There are also concerns regarding the quality of the standards and the federal government’s role pushing the Common Core onto the states through Race to the Top and No Child Left Behind flexibility waivers, as well as, their funding of two assessment consortiums.  Iowa is a governing member of the Smarter Balanced Assessment Consortium one of the two consortiums.  There is concern about the cost related possible adoption of the Smarter Balanced Assessments.  Currently Iowa pays $3.50 per student per assessment for the Iowa Assessments.  The Iowa Department of Education states they would plan on implementing the full suite of assessments offered by Smarter Balanced that would cost $27.30.  This cost estimate does not include the cost of scoring the assessments or the technology upgrades needed to conduct the assessments.

Last year the Iowa Legislature through the education reform bill that passed directed the Iowa Department of Education to establish an assessment task force to study several options, as well as their fiscal impact, and report back to the Legislature on January 1, 2015.  Jorgensen stated that he and others feel that process should take place and then the Legislature will address whether or not to approve Smarter Balanced, if that what the task force recommends, next session.  The Iowa Code states that the only assessment that can be mandated by the state are the Iowa Assessments.  Any new assessment will require legislative approval.

State Representative Sandy Salmon (R-Denver) said she supports the bill that it was a “good first step,” but that the Legislature may have a choice to make if the assessment task force and State Board of Education recommends the Smarter Balanced Assessment Consortium.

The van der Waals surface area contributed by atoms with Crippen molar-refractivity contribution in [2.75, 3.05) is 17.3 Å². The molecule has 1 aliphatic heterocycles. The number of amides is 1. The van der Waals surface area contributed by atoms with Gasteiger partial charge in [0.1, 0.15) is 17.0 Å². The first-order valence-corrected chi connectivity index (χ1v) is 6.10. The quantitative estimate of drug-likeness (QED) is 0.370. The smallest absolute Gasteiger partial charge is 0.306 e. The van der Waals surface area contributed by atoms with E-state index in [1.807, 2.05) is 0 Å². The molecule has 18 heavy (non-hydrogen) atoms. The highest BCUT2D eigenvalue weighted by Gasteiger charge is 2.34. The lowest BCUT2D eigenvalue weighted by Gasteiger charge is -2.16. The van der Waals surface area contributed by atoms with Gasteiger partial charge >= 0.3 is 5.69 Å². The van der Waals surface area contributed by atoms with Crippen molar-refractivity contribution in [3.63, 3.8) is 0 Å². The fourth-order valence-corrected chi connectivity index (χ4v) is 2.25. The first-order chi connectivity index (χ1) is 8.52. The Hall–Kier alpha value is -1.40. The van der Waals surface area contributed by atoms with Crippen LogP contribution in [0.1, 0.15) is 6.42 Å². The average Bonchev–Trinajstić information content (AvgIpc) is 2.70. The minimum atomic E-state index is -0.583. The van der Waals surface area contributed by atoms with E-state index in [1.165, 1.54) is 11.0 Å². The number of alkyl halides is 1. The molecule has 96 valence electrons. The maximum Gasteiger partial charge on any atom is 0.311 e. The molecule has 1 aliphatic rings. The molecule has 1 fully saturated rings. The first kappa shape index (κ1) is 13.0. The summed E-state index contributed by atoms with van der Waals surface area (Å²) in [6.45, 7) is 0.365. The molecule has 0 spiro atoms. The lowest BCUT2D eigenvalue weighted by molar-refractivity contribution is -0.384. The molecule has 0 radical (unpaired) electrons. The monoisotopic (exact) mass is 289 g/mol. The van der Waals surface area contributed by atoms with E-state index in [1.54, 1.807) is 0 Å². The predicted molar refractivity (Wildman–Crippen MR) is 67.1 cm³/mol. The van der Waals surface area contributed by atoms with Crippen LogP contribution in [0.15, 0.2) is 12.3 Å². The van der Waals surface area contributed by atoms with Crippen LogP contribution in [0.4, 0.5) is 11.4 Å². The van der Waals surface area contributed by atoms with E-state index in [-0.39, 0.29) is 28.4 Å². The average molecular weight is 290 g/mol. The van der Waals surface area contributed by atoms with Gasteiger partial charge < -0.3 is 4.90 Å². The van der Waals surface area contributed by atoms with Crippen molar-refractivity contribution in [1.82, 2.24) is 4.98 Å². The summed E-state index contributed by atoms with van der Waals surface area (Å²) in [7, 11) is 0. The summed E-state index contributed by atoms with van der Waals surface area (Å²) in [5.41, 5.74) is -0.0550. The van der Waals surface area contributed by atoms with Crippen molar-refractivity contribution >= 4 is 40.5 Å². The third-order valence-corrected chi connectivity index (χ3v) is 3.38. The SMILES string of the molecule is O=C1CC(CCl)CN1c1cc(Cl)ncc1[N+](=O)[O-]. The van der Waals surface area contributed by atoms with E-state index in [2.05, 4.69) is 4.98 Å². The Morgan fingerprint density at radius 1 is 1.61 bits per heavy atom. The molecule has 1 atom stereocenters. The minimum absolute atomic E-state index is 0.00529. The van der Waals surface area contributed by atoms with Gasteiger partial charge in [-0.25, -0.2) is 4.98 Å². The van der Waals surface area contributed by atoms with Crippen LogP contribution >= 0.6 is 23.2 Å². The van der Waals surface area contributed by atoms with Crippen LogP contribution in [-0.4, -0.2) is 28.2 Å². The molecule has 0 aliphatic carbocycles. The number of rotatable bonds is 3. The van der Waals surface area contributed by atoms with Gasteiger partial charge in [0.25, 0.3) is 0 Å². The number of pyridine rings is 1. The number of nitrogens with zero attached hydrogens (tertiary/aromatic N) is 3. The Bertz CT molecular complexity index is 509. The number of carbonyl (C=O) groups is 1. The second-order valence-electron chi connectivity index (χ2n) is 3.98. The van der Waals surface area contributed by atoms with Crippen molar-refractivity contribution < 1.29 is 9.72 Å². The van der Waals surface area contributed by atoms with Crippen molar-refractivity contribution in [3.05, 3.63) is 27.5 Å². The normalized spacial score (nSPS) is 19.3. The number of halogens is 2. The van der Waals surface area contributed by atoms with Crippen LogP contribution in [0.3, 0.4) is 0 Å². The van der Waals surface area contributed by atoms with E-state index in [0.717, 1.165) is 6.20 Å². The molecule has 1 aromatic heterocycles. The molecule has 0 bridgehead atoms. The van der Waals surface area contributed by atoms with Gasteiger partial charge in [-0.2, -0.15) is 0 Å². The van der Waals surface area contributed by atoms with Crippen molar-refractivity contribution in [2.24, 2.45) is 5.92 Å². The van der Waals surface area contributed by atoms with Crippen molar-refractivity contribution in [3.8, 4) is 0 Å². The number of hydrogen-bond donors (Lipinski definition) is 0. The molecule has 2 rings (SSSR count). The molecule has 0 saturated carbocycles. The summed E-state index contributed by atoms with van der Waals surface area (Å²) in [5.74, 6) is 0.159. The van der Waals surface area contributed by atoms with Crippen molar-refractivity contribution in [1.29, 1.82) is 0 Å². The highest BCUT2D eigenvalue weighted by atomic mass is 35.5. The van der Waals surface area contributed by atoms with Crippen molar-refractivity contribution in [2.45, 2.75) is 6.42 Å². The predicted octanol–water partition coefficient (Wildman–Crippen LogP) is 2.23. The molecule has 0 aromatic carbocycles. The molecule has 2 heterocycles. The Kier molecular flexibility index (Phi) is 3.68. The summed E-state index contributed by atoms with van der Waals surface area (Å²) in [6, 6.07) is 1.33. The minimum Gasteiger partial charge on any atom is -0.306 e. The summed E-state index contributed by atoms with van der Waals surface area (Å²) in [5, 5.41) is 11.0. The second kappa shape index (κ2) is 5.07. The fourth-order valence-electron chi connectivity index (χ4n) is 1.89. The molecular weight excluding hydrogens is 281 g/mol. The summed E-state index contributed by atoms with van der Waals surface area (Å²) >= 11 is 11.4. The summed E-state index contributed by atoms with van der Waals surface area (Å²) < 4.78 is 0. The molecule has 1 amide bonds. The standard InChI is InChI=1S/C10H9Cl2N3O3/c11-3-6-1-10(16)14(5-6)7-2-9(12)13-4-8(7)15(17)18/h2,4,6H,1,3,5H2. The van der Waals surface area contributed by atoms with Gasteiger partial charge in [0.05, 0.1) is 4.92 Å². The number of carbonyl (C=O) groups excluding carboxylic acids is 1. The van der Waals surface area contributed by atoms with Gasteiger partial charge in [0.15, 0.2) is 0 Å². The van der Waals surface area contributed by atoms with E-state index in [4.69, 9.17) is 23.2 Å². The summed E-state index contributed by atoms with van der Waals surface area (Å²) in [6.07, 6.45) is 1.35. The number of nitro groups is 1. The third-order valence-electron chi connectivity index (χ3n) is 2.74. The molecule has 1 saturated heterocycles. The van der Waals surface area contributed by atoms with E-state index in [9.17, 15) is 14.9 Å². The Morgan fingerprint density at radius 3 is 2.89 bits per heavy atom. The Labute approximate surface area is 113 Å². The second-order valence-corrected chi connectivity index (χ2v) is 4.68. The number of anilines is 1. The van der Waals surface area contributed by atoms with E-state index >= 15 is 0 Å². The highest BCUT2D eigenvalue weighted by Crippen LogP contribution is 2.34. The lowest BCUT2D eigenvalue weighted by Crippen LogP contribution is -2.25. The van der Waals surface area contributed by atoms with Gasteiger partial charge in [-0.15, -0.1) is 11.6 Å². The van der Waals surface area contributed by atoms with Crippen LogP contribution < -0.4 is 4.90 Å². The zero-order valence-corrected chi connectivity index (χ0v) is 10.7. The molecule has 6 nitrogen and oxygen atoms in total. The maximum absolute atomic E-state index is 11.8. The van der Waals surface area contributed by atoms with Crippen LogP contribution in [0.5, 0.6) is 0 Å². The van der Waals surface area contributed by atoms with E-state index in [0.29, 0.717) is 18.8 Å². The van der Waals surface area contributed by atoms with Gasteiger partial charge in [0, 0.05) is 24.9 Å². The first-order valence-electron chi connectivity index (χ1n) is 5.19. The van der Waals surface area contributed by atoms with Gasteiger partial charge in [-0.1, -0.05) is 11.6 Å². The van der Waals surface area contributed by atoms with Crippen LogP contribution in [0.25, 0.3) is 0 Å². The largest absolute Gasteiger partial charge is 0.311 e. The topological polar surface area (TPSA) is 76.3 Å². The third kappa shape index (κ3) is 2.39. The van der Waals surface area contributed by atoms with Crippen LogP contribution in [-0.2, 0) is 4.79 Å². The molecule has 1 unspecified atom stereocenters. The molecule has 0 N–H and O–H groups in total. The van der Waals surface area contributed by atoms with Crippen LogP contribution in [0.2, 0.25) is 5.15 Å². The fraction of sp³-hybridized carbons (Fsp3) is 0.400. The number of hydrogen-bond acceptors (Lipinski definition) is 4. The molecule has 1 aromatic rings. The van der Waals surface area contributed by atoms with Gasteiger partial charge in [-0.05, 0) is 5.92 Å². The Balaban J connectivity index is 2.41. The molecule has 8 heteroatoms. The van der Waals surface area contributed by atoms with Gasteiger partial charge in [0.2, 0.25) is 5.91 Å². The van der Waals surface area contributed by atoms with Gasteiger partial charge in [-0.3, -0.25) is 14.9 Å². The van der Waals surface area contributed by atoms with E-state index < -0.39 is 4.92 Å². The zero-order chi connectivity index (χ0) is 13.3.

Salmon pointed out in her comments during debate that the Smarter Balanced Assessment Consortium is funded with federal dollars and the U.S. Department of Education has already announced they will be conducting quality reviews of their products.

“It is difficult to imagine that with the federal government funding the creation of the Smarter Balanced test and also reviewing it, that it will not also be controlling the content and the structure of that test. So in spite of the fact that our federal laws explicitly state that the federal government may not establish a national test our federal administration keeps the letter of the law while violating its spirit so that the effect of their actions is to do exactly what the federal law explicitly prohibits. In addition our United States Constitution is totally silent on the role of the federal government in education; it has none,” Salmon stated.

Others have expressed concern about the Memorandum of Understanding that Iowa has with Smarter Balanced that the state will cede its sovereignty in education if it adopts Smarter Balanced.  Then there are data concerns.

Jorgensen pointed out that this bill addressed concerns about data privacy.  It orders the department of education “shall annually conduct an inventory of and categorize the data collected on students and the purposes for which the data is collected, and shall report to the general assembly by November 1, 2014, and by November 1 each succeeding year, the department’s findings and recommendations.”